Lumbini Park

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Not to be confused with Lumbini, Nepal, Lumphini Park, Bangkok or Lumbini Gardens, Bangalore
Lumbini Park
Lumbini park, entrance.jpg
Entrance to the park
Type Urban park
Location Hussain Sagar, Hyderabad
Coordinates 17°24′36″N 78°28′20″E / 17.410°N 78.4722°E / 17.410; 78.4722 (Lumbini Park)Coordinates: 17°24′36″N 78°28′20″E / 17.410°N 78.4722°E / 17.410; 78.4722 (Lumbini Park)
Area 7.5 acres (3.0 ha)
Created 1994
Operated by Buddha Purnima Project Authority
Status Open all year

Lumbini Park is a small public, urban park of 7.5 acres (0.030 km2; 0.0117 sq mi) adjacent to Hussain Sagar in Hyderabad, India. Since it is located in the center of the city and is in close proximity to other tourist attractions, such as Birla Mandir and Necklace Road, it attracts many visitors throughout the year. Constructed in 1994, the park is maintained by the Buddha Purnima Project Authority that functions under the directives of the Government of Andhra Pradesh. In 2007, it was one of the targets of the 25 August 2007 Hyderabad bombings that killed 44 people.[1]

History[edit]

In 1994, Lumbini Park was constructed at a cost of INR 2.35 crores on 5 acres (0.020 km2; 0.0078 sq mi) of land adjacent to Hussain Sagar. In 2000, the Buddha Purnima Project Authority (BPPA) was established to maintain specially designated development areas in Hyderabad. Among tourist attractions such as Necklace Road and NTR Gardens, Lumbini Park is being maintained by BPPA.[2] To enhance the inflow of visitors, it constructed additional facilities for laser auditorium, boating facilities among other visually appealing features such as gardens and musical fountains.[2]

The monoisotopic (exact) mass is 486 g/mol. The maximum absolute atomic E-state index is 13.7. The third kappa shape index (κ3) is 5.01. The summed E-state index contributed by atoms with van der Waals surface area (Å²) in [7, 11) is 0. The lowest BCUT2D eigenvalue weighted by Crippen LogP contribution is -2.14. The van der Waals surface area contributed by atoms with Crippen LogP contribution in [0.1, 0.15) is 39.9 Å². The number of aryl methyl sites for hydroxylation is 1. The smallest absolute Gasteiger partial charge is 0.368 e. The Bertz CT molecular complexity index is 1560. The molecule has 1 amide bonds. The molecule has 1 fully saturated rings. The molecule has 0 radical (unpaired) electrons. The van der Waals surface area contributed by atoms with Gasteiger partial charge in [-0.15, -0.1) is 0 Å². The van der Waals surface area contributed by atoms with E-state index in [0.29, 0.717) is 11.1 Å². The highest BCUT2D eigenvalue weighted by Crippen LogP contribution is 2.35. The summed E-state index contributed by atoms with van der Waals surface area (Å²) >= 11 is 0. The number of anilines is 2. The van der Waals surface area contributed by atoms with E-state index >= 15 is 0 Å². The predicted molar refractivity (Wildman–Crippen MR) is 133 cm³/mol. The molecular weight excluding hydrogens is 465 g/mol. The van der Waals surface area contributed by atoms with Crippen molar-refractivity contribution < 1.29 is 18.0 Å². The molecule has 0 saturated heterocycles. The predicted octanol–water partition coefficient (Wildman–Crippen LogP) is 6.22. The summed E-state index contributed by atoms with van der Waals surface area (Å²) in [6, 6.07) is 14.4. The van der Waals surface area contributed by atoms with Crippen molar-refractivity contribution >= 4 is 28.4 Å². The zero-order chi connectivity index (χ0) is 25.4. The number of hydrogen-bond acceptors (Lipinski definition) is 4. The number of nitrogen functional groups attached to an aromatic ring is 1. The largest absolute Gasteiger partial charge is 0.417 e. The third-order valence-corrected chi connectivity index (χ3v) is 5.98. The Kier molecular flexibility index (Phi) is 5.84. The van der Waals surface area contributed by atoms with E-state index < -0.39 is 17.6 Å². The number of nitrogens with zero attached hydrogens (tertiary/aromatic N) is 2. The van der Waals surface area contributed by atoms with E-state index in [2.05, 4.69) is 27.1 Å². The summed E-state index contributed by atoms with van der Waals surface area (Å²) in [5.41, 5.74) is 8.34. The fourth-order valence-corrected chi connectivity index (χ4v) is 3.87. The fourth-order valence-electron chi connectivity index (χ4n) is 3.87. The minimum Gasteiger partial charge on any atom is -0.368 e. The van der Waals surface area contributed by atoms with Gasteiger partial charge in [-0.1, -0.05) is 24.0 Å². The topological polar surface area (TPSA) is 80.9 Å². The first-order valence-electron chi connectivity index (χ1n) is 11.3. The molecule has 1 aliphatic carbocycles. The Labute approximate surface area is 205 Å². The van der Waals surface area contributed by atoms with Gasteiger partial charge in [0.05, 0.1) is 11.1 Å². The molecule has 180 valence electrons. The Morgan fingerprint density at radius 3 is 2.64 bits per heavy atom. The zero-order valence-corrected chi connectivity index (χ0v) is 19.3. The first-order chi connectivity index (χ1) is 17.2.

In 2006, the park was named as T. Anjaiah Lumbini Park in honour of the late Chief Minister of Andhra Pradesh.[3]

Buddha statue in Lumbini Park

2007 terrorist attacks[edit]

On August 25, 2007, a series of bomb blasts in Hyderabad killed 44 people and injured 60.[1] One of the two blasts occurred during the evening hours in the laser auditorium that housed about 500 people at the time of the incident.[4] After a few days of being cordoned off for crime scene investigation, the park was reopened to public after the installation of metal detectors.[5]

Features[edit]

A parcel of 2.5 acres (0.010 km2; 0.0039 sq mi) adjacent to the park was acquired from the Andhra Pradesh Tourism Department for constructing the laser auditorium. This auditorium, believed to be the first of its kind in India, can seat up to 2000 people at a time for a show on Hyderabad's history.[6][7] This was one of the initiatives for the park which was one of the key areas to support the World City strategy for Hyderabad and to broadcast Nepalese Culture Worldwide.[8]

References[edit]

  1. ^ a b Kamalapurkar, Shwetal (2007-08-25). "Death toll in Hyderabad serial blasts rises to 44". IBNLive.com. Retrieved 2008-08-17. 
  2. ^ a b "Buddha Purnima Project Authority". Hyderabad Urban Development Authority. Retrieved 2008-08-17. [dead link]
  3. ^ "YSR reiterates promise on housing for the poor". The Hindu. 2006-08-17. Retrieved 2008-08-17. 
  4. ^ Amin Jafri, Syed (2007-08-25). "Hyderabad: 42 killed, 50 injured in twin blasts". Rediff.com. Retrieved 2008-08-17. 
  5. ^ "Lumbini Park reopens today". The Hindu. 2007-08-30. Retrieved 2008-08-17. 
  6. ^ "Trial run of laser show begins today". The Hindu. 2005-01-14. Retrieved 2008-08-17. 
  7. ^ Singh, Khurshchev (2007-09-13). "Hyderabad Woes: Mecca Masjid, Lumbini Park...". Institute of Defence Studies & Analysis. Retrieved 2008-08-17. [dead link]
  8. ^ Ramanathan, Gayatri (2003-04-03). "Hi-tech entertainments on the anvil for Hyderabad". The Times of India. Retrieved 2008-08-17. 

External links[edit]